Dr. Traverso kindly enumerated questions that the O-BA is supposed to answer when bridging between business and ICT. I’d like to overview them to find out if business expects any new ICT answers, i.e. are we talking about building a bridge from both sides or it is just an attempt of filling the agility gap from the ICT side. Thus,
· Q: “How to ensure a common understanding of the transformation within the organization?”
· A: a corporate business had and has several ways for reaching this understanding even before IT/ICT is informed about a need of a transformation. Another matter is if we talk about understanding inside IT/ICT; well, this appears not as a bridge, but as a directive from the “army headquarter” to the “division or regiment headquarter”. If we talk about transformation in IT and a need to explain it to the business stakeholders and decision-makers, yes, it is a problem to be solved, but I have assumed this cannot be standardised because one party of the two in this process does not recognise the standard.
· Q: “How to align an organization and its constituents towards the goal?”
· A: this is also a well-known set of methods in a corporate business management. If mentioned alignment relates to the IT/ICT, this is again a one-side problem though this can be standardised. It also means that this problem is only for IT’s Business Architects. The Architect of the Business (in business) need to know only whether IT capabilities are suitable for the current and target (strategic) business tasks; if not, the company has to look up for the external technology resources.
· Q: “Do we have the necessary skills and what changes should we drive, even in our organization’s culture?”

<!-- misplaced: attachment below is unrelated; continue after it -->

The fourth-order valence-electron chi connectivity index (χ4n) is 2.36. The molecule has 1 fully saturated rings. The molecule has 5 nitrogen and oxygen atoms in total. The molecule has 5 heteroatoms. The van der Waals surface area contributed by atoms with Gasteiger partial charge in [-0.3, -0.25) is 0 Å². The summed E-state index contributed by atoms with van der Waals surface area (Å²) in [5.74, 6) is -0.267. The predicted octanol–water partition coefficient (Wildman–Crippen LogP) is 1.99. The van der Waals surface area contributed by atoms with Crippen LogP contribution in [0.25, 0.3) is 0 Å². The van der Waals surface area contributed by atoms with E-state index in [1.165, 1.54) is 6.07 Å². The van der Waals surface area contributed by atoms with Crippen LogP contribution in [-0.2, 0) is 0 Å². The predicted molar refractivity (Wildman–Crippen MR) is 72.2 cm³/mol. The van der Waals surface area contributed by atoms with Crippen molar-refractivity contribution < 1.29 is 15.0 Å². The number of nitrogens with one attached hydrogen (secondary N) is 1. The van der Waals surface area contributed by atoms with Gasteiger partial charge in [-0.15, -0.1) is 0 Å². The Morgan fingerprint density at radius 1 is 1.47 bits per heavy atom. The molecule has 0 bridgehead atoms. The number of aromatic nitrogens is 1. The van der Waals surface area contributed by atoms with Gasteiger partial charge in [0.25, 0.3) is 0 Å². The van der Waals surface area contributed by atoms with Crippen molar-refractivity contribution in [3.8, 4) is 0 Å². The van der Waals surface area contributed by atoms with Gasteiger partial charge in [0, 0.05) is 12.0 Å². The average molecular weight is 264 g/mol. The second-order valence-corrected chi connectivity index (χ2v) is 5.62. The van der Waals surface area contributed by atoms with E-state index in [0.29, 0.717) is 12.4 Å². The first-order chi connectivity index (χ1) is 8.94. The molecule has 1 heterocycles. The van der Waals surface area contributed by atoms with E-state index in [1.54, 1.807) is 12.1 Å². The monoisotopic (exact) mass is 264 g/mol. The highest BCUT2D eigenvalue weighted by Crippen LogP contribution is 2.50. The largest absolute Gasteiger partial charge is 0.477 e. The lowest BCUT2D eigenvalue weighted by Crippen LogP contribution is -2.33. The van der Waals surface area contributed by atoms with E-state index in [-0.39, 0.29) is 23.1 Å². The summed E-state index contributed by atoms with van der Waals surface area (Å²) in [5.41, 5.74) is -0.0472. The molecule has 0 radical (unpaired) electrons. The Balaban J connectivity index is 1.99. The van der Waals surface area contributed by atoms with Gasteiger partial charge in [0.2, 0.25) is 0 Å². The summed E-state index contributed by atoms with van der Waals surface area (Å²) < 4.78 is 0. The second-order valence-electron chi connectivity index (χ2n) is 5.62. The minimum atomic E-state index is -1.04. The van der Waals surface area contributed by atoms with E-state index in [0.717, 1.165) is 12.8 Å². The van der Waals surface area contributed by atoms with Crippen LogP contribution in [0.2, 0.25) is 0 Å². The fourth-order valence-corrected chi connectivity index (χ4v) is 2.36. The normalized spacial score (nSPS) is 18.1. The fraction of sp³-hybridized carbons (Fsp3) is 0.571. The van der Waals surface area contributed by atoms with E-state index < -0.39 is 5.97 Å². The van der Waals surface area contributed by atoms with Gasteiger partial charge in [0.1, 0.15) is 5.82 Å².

· A: This is one of the first questions asked by the Architects of Business for decades before the O-BA has been created. If IT/ICT needs a standard for this, it explains the problem with agility. When Architects of Business define business capabilities, they involve operational and, sometimes, IT managers to set the tasks for them. These tasks/requirements draw necessary skills and changes, as well as the corporate culture adjustment, if needed. The IT has to deliver against those tasks and a standard can help, while this is, still, a one-side problem.
· Q: “How to unleash technology-driven innovation to lead business model innovation, as well as the other way around?”
· A: Before finding “how to unleash technology-driven innovation to lead business model innovation” it is necessary to answer another question – who is interested in this, who and why need this. It requires a serious work to demonstrate that a certain technology-driven innovation has any feasible value in business. I think that even in the era of digitalisation the “horse should not drive the cart” – it is still a prerogative of the driver. Changes of the business model in its business meaning (which is different from what IT sees) are driven by the market needs/demand/policies/laws and their dynamics. For example, if IT provides Cloud Computing, which is not compatible with the industry business regulations, the value of this innovation is minimal; if IT finds a new dependency between customer characteristics, it does not mean that this discovery would have enough business efficiency to be implemented. According to recent GDPR (regulation), many technology innovations, created without consideration of business ownership rules, can bring much more troubles to the business than benefits.
· Q: “How processes and organization are going to be impacted?”